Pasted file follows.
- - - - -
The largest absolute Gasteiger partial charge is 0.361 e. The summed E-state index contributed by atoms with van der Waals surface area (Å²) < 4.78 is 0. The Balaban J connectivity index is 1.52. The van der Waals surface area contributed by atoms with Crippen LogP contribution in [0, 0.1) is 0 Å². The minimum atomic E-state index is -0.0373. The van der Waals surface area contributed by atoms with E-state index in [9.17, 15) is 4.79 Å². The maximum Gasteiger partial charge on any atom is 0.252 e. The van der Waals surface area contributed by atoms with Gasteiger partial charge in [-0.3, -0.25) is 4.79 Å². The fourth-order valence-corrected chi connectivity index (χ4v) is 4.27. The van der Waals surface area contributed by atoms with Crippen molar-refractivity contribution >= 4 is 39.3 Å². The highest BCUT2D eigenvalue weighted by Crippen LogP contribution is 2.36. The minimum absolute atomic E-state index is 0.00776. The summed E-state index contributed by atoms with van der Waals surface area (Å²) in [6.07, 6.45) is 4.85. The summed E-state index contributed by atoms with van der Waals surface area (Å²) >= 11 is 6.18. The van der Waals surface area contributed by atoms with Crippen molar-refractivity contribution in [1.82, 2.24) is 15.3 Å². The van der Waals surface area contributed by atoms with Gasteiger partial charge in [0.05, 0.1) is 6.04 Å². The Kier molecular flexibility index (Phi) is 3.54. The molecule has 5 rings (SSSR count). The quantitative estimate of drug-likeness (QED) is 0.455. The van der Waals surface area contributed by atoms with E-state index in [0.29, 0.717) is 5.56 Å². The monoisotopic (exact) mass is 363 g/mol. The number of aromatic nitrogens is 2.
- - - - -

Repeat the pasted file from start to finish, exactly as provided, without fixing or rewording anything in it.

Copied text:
The largest absolute Gasteiger partial charge is 0.361 e. The summed E-state index contributed by atoms with van der Waals surface area (Å²) < 4.78 is 0. The Balaban J connectivity index is 1.52. The van der Waals surface area contributed by atoms with Crippen LogP contribution in [0, 0.1) is 0 Å². The minimum atomic E-state index is -0.0373. The van der Waals surface area contributed by atoms with E-state index in [9.17, 15) is 4.79 Å². The maximum Gasteiger partial charge on any atom is 0.252 e. The van der Waals surface area contributed by atoms with Gasteiger partial charge in [-0.3, -0.25) is 4.79 Å². The fourth-order valence-corrected chi connectivity index (χ4v) is 4.27. The van der Waals surface area contributed by atoms with Crippen molar-refractivity contribution >= 4 is 39.3 Å². The highest BCUT2D eigenvalue weighted by Crippen LogP contribution is 2.36. The minimum absolute atomic E-state index is 0.00776. The summed E-state index contributed by atoms with van der Waals surface area (Å²) in [6.07, 6.45) is 4.85. The summed E-state index contributed by atoms with van der Waals surface area (Å²) >= 11 is 6.18. The van der Waals surface area contributed by atoms with Crippen molar-refractivity contribution in [1.82, 2.24) is 15.3 Å². The van der Waals surface area contributed by atoms with Gasteiger partial charge in [0.05, 0.1) is 6.04 Å². The Kier molecular flexibility index (Phi) is 3.54. The molecule has 5 rings (SSSR count). The quantitative estimate of drug-likeness (QED) is 0.455. The van der Waals surface area contributed by atoms with E-state index in [0.29, 0.717) is 5.56 Å². The monoisotopic (exact) mass is 363 g/mol. The number of aromatic nitrogens is 2.